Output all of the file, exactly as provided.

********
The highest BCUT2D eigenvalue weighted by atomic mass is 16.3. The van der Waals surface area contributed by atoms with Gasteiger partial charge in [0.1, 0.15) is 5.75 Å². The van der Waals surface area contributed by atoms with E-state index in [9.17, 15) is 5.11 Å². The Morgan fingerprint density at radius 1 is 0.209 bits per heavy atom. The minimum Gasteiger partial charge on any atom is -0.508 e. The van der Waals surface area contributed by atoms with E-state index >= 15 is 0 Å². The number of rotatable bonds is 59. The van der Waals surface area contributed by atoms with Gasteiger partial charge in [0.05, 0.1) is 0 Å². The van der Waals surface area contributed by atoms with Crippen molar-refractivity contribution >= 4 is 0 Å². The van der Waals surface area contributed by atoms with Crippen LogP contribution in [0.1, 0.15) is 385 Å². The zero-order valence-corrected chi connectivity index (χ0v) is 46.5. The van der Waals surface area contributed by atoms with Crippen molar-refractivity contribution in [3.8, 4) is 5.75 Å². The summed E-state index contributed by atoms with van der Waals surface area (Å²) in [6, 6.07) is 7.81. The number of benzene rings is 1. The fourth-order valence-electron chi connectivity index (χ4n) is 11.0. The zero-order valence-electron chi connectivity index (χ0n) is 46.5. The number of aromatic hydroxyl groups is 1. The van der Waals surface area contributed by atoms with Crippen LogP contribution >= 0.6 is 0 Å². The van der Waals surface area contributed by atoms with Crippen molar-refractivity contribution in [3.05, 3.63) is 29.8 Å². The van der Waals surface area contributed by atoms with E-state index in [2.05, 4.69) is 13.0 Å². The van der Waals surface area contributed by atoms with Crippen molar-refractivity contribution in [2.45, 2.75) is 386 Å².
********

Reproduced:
The highest BCUT2D eigenvalue weighted by atomic mass is 16.3. The van der Waals surface area contributed by atoms with Gasteiger partial charge in [0.1, 0.15) is 5.75 Å². The van der Waals surface area contributed by atoms with E-state index in [9.17, 15) is 5.11 Å². The Morgan fingerprint density at radius 1 is 0.209 bits per heavy atom. The minimum Gasteiger partial charge on any atom is -0.508 e. The van der Waals surface area contributed by atoms with E-state index >= 15 is 0 Å². The number of rotatable bonds is 59. The van der Waals surface area contributed by atoms with Gasteiger partial charge in [0.05, 0.1) is 0 Å². The van der Waals surface area contributed by atoms with Crippen molar-refractivity contribution >= 4 is 0 Å². The van der Waals surface area contributed by atoms with Crippen LogP contribution in [0.1, 0.15) is 385 Å². The zero-order valence-corrected chi connectivity index (χ0v) is 46.5. The van der Waals surface area contributed by atoms with Crippen molar-refractivity contribution in [3.8, 4) is 5.75 Å². The summed E-state index contributed by atoms with van der Waals surface area (Å²) in [6, 6.07) is 7.81. The number of benzene rings is 1. The fourth-order valence-electron chi connectivity index (χ4n) is 11.0. The zero-order valence-electron chi connectivity index (χ0n) is 46.5. The number of aromatic hydroxyl groups is 1. The van der Waals surface area contributed by atoms with Crippen LogP contribution >= 0.6 is 0 Å². The van der Waals surface area contributed by atoms with Crippen molar-refractivity contribution in [3.05, 3.63) is 29.8 Å². The van der Waals surface area contributed by atoms with E-state index in [2.05, 4.69) is 13.0 Å². The van der Waals surface area contributed by atoms with Crippen molar-refractivity contribution in [2.45, 2.75) is 386 Å².